When creating your “Plan A” and “Plan B”, be sure to prioritize. There are almost always components of the kitchen that are more important to you than others. If your cabinets have been a thorn in your side for the past 20 years, you will probably want to indulge in fantastic new cabinets with all the bells and whistles. If your appliances have one foot in the grave, you should put new ones at the top of your list. This will help if you need to cut costs-the little things like decorative molding around the door frames or lights inside your drawers will fall to the bottom of the list and you will discover what elements are truly expendable.
7. Arrange living accommodations.
It may seem like a good idea to stay in your home during the remodel-after all, who wants to stay in a hotel for an extended period of time? You might, once your renovation is underway. Have a discussion with family members about the inconveniences that the renovation will create, and make a decision together. Remember that you will need a place to store everything that is currently in your kitchen (all those cabinets will need to go!) and you will need a place to cook.
8. Budget for meals.
You can’t very well prepare a delicious home-cooked meal in a kitchen with no cabinets, no counters, and no appliances. You will be eating out (or on in-on the living room floor, to be exact) a lot during your remodel. Don’t kid yourself, be sure to budget for this hefty expense when setting your limit. On the plus side, you might be able to still make your own coffee!
9. Be prepared for some sweat equity.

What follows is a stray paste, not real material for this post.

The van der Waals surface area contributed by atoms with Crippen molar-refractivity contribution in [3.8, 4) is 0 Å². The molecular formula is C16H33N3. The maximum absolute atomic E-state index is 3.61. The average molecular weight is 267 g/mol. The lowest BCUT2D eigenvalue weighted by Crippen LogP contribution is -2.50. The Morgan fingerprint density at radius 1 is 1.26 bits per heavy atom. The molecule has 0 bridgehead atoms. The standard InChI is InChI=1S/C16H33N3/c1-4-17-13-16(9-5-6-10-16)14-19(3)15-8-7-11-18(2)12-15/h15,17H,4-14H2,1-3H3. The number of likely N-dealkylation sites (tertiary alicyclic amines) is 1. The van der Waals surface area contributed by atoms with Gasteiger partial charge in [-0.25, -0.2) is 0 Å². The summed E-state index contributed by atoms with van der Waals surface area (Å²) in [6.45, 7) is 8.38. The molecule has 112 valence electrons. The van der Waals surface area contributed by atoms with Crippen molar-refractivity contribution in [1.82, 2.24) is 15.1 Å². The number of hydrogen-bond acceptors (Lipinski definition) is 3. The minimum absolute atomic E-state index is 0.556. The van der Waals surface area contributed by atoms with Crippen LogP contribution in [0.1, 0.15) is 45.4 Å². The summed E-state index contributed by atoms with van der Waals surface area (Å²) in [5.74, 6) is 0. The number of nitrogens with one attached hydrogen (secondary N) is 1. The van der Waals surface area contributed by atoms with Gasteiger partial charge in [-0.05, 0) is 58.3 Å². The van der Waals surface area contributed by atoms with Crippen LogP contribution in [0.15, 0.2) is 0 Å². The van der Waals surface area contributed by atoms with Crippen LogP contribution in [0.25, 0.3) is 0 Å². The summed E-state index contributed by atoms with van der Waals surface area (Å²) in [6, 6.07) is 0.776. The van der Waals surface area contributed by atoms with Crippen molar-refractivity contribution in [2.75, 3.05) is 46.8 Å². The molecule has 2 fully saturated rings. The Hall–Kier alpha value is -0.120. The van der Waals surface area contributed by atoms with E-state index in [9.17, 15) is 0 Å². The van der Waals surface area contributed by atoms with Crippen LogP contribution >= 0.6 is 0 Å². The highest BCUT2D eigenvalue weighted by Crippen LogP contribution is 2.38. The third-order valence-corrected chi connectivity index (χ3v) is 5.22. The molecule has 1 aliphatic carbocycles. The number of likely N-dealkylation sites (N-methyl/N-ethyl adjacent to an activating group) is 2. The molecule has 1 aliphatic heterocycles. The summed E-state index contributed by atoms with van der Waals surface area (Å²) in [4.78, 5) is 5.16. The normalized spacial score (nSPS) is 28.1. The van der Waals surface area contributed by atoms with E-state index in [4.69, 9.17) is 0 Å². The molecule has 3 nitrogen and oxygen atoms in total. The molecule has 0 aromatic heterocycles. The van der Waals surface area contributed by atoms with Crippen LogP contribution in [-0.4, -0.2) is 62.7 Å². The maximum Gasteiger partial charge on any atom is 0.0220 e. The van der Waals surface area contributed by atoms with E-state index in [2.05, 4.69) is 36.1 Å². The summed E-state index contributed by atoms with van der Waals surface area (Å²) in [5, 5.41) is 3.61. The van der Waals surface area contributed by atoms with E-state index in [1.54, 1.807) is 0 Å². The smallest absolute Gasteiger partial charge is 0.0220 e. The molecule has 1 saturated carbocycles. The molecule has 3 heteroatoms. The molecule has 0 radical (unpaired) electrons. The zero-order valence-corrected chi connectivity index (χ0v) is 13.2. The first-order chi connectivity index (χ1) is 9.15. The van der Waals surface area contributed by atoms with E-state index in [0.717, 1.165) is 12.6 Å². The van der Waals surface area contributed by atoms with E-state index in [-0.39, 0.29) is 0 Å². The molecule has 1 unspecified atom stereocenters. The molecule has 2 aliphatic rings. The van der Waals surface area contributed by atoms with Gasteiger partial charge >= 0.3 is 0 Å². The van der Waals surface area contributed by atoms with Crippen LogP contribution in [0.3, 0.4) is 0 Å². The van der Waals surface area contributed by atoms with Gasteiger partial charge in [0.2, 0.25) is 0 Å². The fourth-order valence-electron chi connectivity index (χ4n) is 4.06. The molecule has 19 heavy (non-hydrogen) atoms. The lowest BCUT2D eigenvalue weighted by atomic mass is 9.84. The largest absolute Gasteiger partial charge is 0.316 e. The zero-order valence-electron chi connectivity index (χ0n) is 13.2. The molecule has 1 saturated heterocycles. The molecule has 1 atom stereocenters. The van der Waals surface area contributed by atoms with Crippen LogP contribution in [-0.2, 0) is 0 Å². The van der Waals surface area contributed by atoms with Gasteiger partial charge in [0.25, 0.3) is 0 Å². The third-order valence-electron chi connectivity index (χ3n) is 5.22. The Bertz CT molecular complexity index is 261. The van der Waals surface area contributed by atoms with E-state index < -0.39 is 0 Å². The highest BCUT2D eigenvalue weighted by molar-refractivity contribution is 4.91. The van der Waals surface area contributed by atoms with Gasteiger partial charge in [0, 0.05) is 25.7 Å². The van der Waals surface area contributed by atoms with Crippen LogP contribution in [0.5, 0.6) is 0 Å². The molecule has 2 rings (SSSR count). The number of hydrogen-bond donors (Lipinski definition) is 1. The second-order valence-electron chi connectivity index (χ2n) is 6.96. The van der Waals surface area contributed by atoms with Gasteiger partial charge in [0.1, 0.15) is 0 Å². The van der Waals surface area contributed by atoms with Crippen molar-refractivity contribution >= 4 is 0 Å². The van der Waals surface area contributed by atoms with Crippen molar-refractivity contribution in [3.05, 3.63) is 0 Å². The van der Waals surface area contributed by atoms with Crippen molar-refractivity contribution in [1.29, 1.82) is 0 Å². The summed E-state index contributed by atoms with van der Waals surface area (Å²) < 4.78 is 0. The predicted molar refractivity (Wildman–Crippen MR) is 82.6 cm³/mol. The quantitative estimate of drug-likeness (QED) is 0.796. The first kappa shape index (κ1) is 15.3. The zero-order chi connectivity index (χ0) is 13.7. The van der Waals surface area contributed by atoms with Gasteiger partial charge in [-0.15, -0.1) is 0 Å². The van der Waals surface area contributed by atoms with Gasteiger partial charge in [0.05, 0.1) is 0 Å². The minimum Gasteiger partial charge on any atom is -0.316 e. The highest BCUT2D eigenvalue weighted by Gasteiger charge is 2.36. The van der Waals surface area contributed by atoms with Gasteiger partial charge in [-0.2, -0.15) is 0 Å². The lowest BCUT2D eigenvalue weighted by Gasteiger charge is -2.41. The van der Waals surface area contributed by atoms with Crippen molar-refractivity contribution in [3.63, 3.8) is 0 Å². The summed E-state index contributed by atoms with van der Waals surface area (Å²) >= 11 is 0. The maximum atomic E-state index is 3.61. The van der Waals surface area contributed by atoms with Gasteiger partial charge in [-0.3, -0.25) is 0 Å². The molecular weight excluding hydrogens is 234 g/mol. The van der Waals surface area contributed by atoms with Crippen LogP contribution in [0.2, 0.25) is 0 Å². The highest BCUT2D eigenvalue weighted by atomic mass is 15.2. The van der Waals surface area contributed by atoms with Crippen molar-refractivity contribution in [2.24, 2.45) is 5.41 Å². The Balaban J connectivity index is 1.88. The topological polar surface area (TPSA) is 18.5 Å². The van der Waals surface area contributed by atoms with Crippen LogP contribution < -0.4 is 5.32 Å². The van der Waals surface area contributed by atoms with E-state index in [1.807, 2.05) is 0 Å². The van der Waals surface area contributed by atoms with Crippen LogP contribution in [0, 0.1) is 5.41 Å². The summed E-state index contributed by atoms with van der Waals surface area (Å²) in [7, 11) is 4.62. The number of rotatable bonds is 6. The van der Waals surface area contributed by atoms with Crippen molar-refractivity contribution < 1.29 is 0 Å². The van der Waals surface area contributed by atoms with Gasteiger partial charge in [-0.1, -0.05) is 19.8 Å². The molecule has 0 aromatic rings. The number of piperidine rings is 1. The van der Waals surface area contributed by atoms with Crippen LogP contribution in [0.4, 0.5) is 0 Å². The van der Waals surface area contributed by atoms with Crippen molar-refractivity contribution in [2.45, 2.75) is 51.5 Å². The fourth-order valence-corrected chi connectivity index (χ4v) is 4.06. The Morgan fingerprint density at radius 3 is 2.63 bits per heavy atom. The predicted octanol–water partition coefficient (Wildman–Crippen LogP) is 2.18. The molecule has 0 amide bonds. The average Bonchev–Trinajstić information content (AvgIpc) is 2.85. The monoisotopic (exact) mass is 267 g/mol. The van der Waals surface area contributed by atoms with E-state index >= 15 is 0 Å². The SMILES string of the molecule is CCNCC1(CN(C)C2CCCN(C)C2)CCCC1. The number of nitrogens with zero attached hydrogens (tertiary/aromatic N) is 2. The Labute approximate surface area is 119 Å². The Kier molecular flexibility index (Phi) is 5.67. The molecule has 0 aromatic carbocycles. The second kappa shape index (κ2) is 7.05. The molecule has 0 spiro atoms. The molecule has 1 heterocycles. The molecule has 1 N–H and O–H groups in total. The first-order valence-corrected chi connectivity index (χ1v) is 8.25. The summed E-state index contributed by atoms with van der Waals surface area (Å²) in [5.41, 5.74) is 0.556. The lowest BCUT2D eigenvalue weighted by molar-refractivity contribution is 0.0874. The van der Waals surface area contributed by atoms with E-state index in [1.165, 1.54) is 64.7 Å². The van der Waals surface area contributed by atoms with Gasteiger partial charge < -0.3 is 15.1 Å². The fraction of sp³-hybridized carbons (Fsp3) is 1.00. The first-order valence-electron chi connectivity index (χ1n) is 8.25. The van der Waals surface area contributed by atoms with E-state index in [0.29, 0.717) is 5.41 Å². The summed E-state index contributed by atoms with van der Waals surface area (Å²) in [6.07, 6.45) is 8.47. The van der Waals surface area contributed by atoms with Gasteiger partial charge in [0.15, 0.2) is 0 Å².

Be ready to do some of the easy work yourself to save money. Why hire someone to rip cabinets off the walls or pull tiles off the floor? Bring in the professionals after the demolition-after all, breaking stuff is pretty easy.
10. Break down costs.
You should have an idea of how much of your budget should be allotted to each specific component in your remodel. Kitchen remodel costs typically break down in the following way:
- 30-35% Cabinets
- 20-25% Labor
- 10-15% Appliances
- 8-10% Flooring
- 7-9% Electrical
- 6-8% Countertops
- 5-7% Plumbing
- 2-5% Demo
- 1-3% Permits & Other
11. Save the extras for later (or do without them altogether).
Don’t be tempted to veer off your budget during the renovation. Remember that little, unnecessary details can always be added later. You don’t need crown molding in order to make your kitchen function. Marble counter tops might look stunning in the showroom, but the cost is astronomical and the maintenance isn’t ideal. Those fancy light strips in hard-to-see corner cabinets? You can always add them later. Stick to your budget!
Kitchen remodels are huge projects that can be quite costly. Budgeting your kitchen remodel can be difficult, but sticking to those limits can be even more trying. Remember to have alternatives and prioritize your needs. Please feel free to contact us to learn more about budgeting for your kitchen remodel. Download our Free Ebook: “Remodeling 101” if you need additional help on hiring a contractor & the entire renovation process.